A traditional Tibetan horse-race festival was held this week in northwestern China’s Gansu province with official approval but under heavy guard, with large numbers of armed paramilitary police on hand to discourage anti-China protests by the crowd, according to a local source.
The tenth annual Machu Grassland Festival and Gesar Horse Race, named after a legendary warrior-king and Tibetan national hero, ran from Aug. 13 to 17 in the Kanlho (in Chinese, Gannan) Tibetan Autonomous Prefecture’s Machu (Maqu) county, an area resident told RFA’s Tibetan Service.
“Hundreds of people from many Tibetan-populated areas gathered together for the festival,” RFA’s source said, speaking on condition of anonymity.
“But the authorities deployed armed paramilitary police and a number of plainclothes security officers to watch the Tibetans’ activities,” he said, adding, “With such a heavy security presence, the festival grounds looked like a war zone.”
Announcements were also made forbidding protests and banning the possession of weapons or fire-making materials, with festival-goers warned of “serious consequences” for breaking the rules, the source said.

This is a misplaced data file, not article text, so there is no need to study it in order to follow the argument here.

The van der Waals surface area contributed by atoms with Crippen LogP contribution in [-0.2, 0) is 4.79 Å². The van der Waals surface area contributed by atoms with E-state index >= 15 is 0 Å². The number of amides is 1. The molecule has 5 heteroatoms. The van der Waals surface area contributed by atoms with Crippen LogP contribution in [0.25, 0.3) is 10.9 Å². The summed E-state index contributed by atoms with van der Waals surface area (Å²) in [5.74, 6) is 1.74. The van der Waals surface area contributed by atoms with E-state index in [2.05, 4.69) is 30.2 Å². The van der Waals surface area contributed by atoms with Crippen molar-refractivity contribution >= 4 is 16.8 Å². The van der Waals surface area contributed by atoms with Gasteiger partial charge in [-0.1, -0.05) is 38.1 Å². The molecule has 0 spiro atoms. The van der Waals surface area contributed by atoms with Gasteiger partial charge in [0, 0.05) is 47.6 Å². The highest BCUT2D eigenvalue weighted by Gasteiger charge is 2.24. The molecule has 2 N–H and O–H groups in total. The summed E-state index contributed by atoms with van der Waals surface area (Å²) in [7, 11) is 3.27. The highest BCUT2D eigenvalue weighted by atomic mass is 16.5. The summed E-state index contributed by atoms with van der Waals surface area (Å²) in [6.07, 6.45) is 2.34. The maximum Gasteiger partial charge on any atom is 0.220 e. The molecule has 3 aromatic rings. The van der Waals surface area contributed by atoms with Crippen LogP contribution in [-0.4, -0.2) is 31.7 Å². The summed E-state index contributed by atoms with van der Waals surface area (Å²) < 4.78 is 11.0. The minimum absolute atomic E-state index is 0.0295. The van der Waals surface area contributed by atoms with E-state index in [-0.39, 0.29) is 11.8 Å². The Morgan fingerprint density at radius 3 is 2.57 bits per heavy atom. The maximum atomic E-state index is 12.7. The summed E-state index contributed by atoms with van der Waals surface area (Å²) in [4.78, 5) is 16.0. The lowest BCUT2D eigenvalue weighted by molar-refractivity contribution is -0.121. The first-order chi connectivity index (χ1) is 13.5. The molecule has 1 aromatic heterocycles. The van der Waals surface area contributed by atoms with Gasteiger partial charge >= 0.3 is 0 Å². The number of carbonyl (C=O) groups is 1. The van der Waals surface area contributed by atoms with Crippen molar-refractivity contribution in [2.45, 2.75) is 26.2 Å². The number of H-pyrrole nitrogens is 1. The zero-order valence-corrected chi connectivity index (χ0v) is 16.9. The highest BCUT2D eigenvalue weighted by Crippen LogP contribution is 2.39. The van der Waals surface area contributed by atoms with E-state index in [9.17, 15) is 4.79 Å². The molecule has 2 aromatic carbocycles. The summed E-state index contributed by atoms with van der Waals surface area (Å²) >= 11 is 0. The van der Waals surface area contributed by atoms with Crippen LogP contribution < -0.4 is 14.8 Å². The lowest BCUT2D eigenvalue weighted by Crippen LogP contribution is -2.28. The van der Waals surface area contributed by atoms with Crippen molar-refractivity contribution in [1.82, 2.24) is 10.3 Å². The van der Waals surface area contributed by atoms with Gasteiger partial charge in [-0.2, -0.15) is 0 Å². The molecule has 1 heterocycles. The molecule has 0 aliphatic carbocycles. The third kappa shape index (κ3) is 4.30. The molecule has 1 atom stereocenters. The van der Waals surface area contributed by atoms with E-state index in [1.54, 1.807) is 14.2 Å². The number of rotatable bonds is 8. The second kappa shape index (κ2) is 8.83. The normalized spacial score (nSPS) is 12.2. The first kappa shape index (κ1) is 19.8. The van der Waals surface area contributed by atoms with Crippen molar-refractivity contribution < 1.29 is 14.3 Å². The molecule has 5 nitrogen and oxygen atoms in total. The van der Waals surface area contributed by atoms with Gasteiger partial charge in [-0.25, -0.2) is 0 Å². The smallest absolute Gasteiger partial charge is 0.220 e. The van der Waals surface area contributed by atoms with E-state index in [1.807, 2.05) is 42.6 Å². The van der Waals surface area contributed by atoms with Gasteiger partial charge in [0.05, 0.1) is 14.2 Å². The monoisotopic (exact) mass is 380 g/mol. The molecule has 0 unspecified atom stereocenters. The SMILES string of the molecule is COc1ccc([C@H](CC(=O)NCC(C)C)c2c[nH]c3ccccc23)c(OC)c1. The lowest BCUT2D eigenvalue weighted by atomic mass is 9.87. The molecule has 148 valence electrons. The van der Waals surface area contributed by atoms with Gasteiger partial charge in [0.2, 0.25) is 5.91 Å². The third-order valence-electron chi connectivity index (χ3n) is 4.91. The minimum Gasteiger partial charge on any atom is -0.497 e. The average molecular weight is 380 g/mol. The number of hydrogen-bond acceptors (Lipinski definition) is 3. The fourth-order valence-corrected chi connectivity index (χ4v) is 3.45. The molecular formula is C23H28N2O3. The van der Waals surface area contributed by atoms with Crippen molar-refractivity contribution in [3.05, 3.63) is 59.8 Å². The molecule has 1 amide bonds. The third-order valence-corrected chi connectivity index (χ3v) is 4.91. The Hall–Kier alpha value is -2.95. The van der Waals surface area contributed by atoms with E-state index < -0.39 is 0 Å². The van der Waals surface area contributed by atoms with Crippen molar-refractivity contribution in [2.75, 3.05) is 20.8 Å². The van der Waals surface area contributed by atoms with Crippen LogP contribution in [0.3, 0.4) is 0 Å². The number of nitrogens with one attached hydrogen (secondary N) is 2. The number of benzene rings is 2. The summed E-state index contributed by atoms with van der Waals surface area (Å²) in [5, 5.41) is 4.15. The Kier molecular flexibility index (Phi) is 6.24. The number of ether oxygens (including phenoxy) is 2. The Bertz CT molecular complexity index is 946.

Additional events including polo matches and the exhibiting of animals such as Tibetan mastiff dogs were also organized during the festival, he added.
Traditional gatherings in Tibetan-populated regions of China have greatly increased in size in recent years, as thousands of Tibetans gather to assert their national identity in the face of Beijing’s cultural and political domination.
Though China in recent years has frequently allowed the holding of Tibetan festivals as a sign of stability and “progress” in Tibetan areas, security forces often monitor and sometimes close down events involving large crowds, fearing spontaneous protests against Chinese rule.
Reported by Lhuboom for RFA’s Tibetan Service. Translated by Karma Dorjee. Written in English by Richard Finney.